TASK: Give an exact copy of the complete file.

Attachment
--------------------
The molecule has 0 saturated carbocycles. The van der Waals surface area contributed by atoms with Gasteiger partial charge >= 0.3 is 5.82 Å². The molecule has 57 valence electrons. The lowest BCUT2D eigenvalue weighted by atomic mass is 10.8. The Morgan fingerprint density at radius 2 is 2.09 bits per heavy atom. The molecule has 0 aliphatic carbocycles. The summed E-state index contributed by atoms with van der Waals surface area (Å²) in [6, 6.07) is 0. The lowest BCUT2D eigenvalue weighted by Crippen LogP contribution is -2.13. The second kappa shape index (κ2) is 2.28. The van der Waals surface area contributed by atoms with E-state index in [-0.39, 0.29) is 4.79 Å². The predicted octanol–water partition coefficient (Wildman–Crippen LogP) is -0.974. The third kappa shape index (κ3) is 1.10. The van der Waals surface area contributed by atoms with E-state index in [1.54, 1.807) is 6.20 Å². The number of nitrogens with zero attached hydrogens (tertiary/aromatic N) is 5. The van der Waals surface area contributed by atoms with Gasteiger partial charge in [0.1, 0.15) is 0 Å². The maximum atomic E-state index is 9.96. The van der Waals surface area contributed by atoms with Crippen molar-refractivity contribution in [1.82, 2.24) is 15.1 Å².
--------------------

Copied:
The molecule has 0 saturated carbocycles. The van der Waals surface area contributed by atoms with Gasteiger partial charge >= 0.3 is 5.82 Å². The molecule has 57 valence electrons. The lowest BCUT2D eigenvalue weighted by atomic mass is 10.8. The Morgan fingerprint density at radius 2 is 2.09 bits per heavy atom. The molecule has 0 aliphatic carbocycles. The summed E-state index contributed by atoms with van der Waals surface area (Å²) in [6, 6.07) is 0. The lowest BCUT2D eigenvalue weighted by Crippen LogP contribution is -2.13. The second kappa shape index (κ2) is 2.28. The van der Waals surface area contributed by atoms with E-state index in [-0.39, 0.29) is 4.79 Å². The predicted octanol–water partition coefficient (Wildman–Crippen LogP) is -0.974. The third kappa shape index (κ3) is 1.10. The van der Waals surface area contributed by atoms with E-state index in [1.54, 1.807) is 6.20 Å². The number of nitrogens with zero attached hydrogens (tertiary/aromatic N) is 5. The van der Waals surface area contributed by atoms with Gasteiger partial charge in [0.1, 0.15) is 0 Å². The maximum atomic E-state index is 9.96. The van der Waals surface area contributed by atoms with Crippen molar-refractivity contribution in [1.82, 2.24) is 15.1 Å².